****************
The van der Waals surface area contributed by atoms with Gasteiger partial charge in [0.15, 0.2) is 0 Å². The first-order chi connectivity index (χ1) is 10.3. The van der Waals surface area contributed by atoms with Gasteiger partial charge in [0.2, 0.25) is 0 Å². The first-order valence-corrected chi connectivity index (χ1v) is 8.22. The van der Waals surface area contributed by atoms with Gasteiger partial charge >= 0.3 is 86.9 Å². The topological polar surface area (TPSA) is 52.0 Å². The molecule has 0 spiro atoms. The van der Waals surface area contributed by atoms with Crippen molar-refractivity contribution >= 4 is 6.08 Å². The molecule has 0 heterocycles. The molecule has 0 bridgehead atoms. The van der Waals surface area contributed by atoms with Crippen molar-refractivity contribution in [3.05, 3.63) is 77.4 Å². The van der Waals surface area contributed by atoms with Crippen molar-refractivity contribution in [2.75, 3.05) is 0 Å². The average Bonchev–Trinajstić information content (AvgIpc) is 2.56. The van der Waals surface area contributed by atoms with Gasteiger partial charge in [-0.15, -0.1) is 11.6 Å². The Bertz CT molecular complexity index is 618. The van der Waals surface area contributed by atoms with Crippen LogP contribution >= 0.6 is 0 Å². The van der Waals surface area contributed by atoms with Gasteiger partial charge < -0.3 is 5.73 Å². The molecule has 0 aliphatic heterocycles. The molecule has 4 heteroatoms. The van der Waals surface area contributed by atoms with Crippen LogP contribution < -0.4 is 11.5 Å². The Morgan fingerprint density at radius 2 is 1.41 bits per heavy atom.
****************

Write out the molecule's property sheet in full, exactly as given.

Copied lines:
The van der Waals surface area contributed by atoms with Gasteiger partial charge in [0.15, 0.2) is 0 Å². The first-order chi connectivity index (χ1) is 10.3. The van der Waals surface area contributed by atoms with Gasteiger partial charge in [0.2, 0.25) is 0 Å². The first-order valence-corrected chi connectivity index (χ1v) is 8.22. The van der Waals surface area contributed by atoms with Gasteiger partial charge >= 0.3 is 86.9 Å². The topological polar surface area (TPSA) is 52.0 Å². The molecule has 0 spiro atoms. The van der Waals surface area contributed by atoms with Crippen molar-refractivity contribution >= 4 is 6.08 Å². The molecule has 0 heterocycles. The molecule has 0 bridgehead atoms. The van der Waals surface area contributed by atoms with Crippen molar-refractivity contribution in [3.05, 3.63) is 77.4 Å². The van der Waals surface area contributed by atoms with Crippen molar-refractivity contribution in [2.75, 3.05) is 0 Å². The average Bonchev–Trinajstić information content (AvgIpc) is 2.56. The van der Waals surface area contributed by atoms with Gasteiger partial charge in [-0.15, -0.1) is 11.6 Å². The Bertz CT molecular complexity index is 618. The van der Waals surface area contributed by atoms with Crippen LogP contribution >= 0.6 is 0 Å². The van der Waals surface area contributed by atoms with Gasteiger partial charge < -0.3 is 5.73 Å². The molecule has 0 aliphatic heterocycles. The molecule has 4 heteroatoms. The van der Waals surface area contributed by atoms with Crippen LogP contribution < -0.4 is 11.5 Å². The Morgan fingerprint density at radius 2 is 1.41 bits per heavy atom.